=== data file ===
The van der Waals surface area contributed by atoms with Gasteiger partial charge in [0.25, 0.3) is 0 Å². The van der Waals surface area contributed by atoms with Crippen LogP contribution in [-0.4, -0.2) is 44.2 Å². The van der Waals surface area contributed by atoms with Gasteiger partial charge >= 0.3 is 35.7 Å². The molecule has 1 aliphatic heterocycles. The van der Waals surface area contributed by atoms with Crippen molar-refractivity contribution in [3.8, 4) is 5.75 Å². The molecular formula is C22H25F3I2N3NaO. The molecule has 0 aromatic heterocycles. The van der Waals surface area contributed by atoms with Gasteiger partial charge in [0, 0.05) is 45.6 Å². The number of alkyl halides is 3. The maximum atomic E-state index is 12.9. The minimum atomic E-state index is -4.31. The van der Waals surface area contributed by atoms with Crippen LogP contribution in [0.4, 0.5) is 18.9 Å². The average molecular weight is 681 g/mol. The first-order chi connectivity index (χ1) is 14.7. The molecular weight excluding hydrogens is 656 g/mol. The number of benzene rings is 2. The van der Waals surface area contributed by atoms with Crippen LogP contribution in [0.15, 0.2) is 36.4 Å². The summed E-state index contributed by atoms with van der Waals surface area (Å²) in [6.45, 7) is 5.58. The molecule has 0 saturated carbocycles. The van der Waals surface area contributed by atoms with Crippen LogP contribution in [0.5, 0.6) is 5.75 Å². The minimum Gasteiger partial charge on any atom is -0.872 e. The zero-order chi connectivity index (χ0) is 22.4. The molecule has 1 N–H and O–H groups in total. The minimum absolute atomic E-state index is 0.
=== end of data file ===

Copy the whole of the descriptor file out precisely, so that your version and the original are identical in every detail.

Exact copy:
The van der Waals surface area contributed by atoms with Gasteiger partial charge in [0.25, 0.3) is 0 Å². The van der Waals surface area contributed by atoms with Crippen LogP contribution in [-0.4, -0.2) is 44.2 Å². The van der Waals surface area contributed by atoms with Gasteiger partial charge >= 0.3 is 35.7 Å². The molecule has 1 aliphatic heterocycles. The van der Waals surface area contributed by atoms with Crippen molar-refractivity contribution in [3.8, 4) is 5.75 Å². The molecular formula is C22H25F3I2N3NaO. The molecule has 0 aromatic heterocycles. The van der Waals surface area contributed by atoms with Gasteiger partial charge in [0, 0.05) is 45.6 Å². The number of alkyl halides is 3. The maximum atomic E-state index is 12.9. The minimum atomic E-state index is -4.31. The van der Waals surface area contributed by atoms with Crippen LogP contribution in [0.4, 0.5) is 18.9 Å². The average molecular weight is 681 g/mol. The first-order chi connectivity index (χ1) is 14.7. The molecular weight excluding hydrogens is 656 g/mol. The number of benzene rings is 2. The van der Waals surface area contributed by atoms with Crippen LogP contribution in [0.15, 0.2) is 36.4 Å². The summed E-state index contributed by atoms with van der Waals surface area (Å²) in [6.45, 7) is 5.58. The molecule has 0 saturated carbocycles. The van der Waals surface area contributed by atoms with Crippen LogP contribution in [0.5, 0.6) is 5.75 Å². The minimum Gasteiger partial charge on any atom is -0.872 e. The zero-order chi connectivity index (χ0) is 22.4. The molecule has 1 N–H and O–H groups in total. The minimum absolute atomic E-state index is 0.